The United States Government has added four foreign companies to the Entity List for engaging in activities contrary to the national security or foreign policy interests of the U.S. The U.S. Government has added four foreign companies to the Entity List for engaging in activities contrary to the national security or foreign policy interests of the United States. The four entities are Candiru, NSO Group, Computer Security Initiative Consultancy PTE (COSEINC) and Positive Technologies.
The Entity List is a tool used by the Department of Commerce Bureau of Industry and Security (BIS) to restrict the export, re-export and in-country transfer of items subject to the Export Administration Regulations (EAR) to persons — individuals, organizations and/or companies — reasonably believed to be involved, have been involved, or pose a significant risk to being or becoming involved, in activities contrary to the national security or foreign policy interests of the United States.
The U.S. government is not taking action against countries or governments where these entities are located. This effort aims to improve citizens' digital security, combat cyber threats, and mitigate unlawful surveillance, the Department of State says.
Oliver Tavakoli, CTO at Vectra, a San Jose, Calif.-based AI cybersecurity company, says, "The murky business of supplying offensive cyber capabilities to governments across the world invariably leads these companies to make a judgment on what constitutes "appropriate use" of the technologies and whether their clients can be trusted to honor the spirit of constraints — often expressed in vague terms referring to "threats" and "security" — written into contracts. It's pretty clear that most governments ignore those constraints and do what they believe to be in the self-interest of the government and its current leader. However, the companies can then claim plausible deniability. These sanctions mostly represent a speed bump for these companies."
The update follows an October 2021 interim final rule published by the Department of Commerce establishing controls of certain items that can be used for malicious cyber activities; that rule implements decisions taken by the Wassenaar Arrangement on Export Controls for Conventional Arms and Dual-Use Goods and Technologies.
According to the Department of State, NSO Group and Candiru were added to the Entity List "based on a determination that they developed and supplied spyware to foreign governments that used this tool to maliciously target government officials, journalists, business people, activists, academics, and embassy workers."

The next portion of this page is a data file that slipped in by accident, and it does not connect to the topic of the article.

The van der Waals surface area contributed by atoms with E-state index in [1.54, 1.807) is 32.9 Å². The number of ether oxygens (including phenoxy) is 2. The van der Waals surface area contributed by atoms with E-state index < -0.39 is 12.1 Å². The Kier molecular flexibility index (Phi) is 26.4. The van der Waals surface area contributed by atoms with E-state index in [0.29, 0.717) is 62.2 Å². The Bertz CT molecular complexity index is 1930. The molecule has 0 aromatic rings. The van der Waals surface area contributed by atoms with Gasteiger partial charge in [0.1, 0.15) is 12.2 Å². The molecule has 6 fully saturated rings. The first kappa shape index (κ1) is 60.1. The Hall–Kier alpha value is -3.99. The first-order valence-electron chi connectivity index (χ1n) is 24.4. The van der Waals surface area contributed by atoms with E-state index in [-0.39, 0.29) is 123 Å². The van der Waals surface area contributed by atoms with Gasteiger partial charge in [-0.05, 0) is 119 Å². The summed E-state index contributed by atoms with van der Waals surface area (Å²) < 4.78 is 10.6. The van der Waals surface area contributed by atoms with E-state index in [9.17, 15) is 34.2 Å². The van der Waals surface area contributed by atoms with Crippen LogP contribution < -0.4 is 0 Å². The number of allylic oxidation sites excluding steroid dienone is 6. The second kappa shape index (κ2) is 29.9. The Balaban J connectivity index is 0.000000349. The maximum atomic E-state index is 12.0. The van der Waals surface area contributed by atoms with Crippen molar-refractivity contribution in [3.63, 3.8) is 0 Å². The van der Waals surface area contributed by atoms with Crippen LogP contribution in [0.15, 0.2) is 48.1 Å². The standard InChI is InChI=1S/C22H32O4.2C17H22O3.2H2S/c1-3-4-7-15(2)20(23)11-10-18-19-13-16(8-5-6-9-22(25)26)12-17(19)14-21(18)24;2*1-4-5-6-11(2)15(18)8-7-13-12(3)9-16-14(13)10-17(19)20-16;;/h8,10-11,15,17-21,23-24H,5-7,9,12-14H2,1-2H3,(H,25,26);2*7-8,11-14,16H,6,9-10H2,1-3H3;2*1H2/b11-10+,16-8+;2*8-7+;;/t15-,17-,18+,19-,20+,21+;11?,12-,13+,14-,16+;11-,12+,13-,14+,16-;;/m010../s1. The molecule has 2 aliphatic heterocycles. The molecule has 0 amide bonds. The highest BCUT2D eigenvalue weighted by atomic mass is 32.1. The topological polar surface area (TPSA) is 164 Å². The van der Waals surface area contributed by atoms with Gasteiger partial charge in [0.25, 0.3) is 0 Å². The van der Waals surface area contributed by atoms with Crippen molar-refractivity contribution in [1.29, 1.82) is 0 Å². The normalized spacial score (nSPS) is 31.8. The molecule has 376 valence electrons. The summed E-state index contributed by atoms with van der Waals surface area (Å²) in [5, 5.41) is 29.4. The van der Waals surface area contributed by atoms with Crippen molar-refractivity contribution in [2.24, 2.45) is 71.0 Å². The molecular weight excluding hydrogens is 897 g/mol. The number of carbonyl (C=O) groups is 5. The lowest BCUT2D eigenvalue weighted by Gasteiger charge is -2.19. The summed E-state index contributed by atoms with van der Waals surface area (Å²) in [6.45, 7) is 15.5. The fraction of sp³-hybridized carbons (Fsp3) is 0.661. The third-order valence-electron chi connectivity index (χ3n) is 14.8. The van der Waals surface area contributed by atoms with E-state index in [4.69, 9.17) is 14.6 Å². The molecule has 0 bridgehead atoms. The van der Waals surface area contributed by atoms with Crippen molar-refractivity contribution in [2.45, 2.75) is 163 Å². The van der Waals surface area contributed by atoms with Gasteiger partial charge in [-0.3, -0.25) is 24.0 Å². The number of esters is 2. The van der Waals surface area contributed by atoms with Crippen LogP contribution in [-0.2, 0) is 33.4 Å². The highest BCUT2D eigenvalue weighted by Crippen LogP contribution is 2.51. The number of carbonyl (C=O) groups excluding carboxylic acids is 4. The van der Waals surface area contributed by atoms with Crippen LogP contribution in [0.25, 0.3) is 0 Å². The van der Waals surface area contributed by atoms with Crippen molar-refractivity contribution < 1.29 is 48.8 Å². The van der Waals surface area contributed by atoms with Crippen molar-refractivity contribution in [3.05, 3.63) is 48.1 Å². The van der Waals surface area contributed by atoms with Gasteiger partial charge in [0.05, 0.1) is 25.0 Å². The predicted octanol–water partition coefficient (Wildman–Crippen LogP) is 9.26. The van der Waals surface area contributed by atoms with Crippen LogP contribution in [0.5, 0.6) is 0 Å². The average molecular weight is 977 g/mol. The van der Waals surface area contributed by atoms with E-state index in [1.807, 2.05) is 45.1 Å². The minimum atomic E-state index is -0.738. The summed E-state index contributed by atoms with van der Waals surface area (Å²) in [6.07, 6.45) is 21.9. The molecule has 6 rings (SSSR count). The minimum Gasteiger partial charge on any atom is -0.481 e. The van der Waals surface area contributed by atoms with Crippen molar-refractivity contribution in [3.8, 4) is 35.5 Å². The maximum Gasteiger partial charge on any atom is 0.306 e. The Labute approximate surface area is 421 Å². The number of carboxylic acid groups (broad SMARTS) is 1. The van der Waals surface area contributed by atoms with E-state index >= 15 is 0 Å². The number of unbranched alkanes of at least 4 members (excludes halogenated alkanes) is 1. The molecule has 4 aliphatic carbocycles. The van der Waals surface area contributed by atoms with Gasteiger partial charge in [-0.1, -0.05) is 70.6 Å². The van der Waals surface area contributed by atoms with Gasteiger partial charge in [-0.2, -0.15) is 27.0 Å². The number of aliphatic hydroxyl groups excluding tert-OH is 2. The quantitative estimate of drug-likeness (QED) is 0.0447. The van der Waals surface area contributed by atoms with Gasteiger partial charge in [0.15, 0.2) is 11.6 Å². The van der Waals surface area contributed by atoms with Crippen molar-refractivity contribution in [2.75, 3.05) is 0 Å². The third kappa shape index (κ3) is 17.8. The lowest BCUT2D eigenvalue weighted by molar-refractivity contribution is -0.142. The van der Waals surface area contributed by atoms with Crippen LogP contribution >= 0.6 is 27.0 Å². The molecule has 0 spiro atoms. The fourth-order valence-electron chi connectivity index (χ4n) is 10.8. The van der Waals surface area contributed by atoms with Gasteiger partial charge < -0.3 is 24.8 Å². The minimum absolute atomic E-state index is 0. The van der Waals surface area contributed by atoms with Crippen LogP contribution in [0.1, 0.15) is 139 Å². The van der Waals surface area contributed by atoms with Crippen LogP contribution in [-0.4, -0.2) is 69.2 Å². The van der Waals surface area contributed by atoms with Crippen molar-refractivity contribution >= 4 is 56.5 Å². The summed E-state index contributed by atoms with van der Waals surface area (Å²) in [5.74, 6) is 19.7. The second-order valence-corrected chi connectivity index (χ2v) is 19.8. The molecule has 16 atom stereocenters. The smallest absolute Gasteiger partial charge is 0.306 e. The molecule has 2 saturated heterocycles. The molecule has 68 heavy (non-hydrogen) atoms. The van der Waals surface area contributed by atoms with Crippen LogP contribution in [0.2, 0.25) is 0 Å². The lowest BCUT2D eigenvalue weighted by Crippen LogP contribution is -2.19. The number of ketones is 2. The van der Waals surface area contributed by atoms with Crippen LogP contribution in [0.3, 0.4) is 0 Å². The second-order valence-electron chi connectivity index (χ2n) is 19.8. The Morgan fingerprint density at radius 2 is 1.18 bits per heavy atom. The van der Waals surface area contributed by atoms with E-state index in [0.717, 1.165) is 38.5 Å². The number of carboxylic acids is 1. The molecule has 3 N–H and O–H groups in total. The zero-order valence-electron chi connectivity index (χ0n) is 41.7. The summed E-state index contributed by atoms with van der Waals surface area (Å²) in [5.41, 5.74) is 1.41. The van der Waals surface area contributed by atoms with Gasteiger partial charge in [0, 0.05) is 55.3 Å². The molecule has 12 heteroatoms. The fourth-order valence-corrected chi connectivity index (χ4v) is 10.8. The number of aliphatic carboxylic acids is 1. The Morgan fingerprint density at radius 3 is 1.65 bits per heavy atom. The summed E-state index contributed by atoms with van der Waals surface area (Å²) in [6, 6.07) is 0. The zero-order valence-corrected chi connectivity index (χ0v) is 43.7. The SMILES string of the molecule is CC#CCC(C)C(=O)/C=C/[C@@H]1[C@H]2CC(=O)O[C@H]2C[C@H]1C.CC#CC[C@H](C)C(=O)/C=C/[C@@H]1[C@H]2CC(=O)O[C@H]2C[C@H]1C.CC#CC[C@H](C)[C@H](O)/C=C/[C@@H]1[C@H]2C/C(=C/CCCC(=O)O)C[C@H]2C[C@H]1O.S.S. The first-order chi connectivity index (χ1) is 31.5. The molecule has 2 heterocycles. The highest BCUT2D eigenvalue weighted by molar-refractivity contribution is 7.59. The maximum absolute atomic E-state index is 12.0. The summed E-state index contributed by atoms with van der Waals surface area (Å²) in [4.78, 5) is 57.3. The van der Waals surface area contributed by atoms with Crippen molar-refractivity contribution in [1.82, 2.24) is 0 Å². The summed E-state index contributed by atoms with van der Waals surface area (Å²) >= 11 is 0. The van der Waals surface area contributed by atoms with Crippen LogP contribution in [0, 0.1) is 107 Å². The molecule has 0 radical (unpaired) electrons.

Positive Technologies and COSEINC were added to the Entity List based on a "determination that they misuse and traffic cyber tools that are used to gain unauthorized access to information systems in ways that are contrary to the national security or foreign policy of the United States, threatening the privacy and security of individuals and organizations worldwide."
Each of the additions to the Entity List is interesting in its own right; however, the most significant is almost certainly NSO Group, says Jake Williams, Co-Founder and CTO at BreachQuest, an Augusta, Georgia-based leader in incident response. "While NSO tried to spin its software as being used for legitimate purposes, it's clear that it has been used repeatedly to target journalists, activists, and government officials. It isn't just the targeting of these individuals that got NSO in hot water; it's that entities unfriendly to the U.S. used NSO tools to target friendly journalists, activists, etc. That's never a winning business plan."
The organizations COSEINC and Positive Technologies are perhaps more academically interesting, Williams says. "Both were added to the Entity List because they "misuse and traffic cyber tools that are used to gain unauthorized access to information systems in ways that are contrary to the national security or foreign policy of the United States, threatening the privacy and security of individuals and organizations worldwide." While Positive Technologies (a Russian company) isn't a surprise to see on this list, COSEINC (a Singapore company) is. COSEINC had largely flown under the public radar before today, though prior reporting from Joseph Cox of Motherboard/VICE identified the firm as a zero-day vendor in 2018. It appears likely that COSEINC was found to be selling exploits or collaborating with foreign intelligence organizations or cybercriminals to have gained such a designation on the Entity List."
According to the Digital Shadows Photon Research Team, NSO Group's addition to the Entity List is likely to garner the most attention out of the four; the company was alleged to have been placed on the list because it had supplied spyware to foreign governments. "The statement alleges that NSO Group's spyware — likely referring to its "Pegasus" suite of exploits and tools — was used to target a range of individuals, including embassy workers, government officials, academics, and activists. The four entities were highly likely perceived to be operating against the United States national security interests and their position on global human rights. Being added to the Entity List is typically a punitive measure and often falls in line with pre-existing U.S. policy. Companies placed on the Entity List are subject to trading restrictions; being added to the list means they cannot purchase U.S. technology or goods without a license provided by the U.S. Department of Commerce. However, U.S. citizens are not barred from trading with organizations on the Entity List."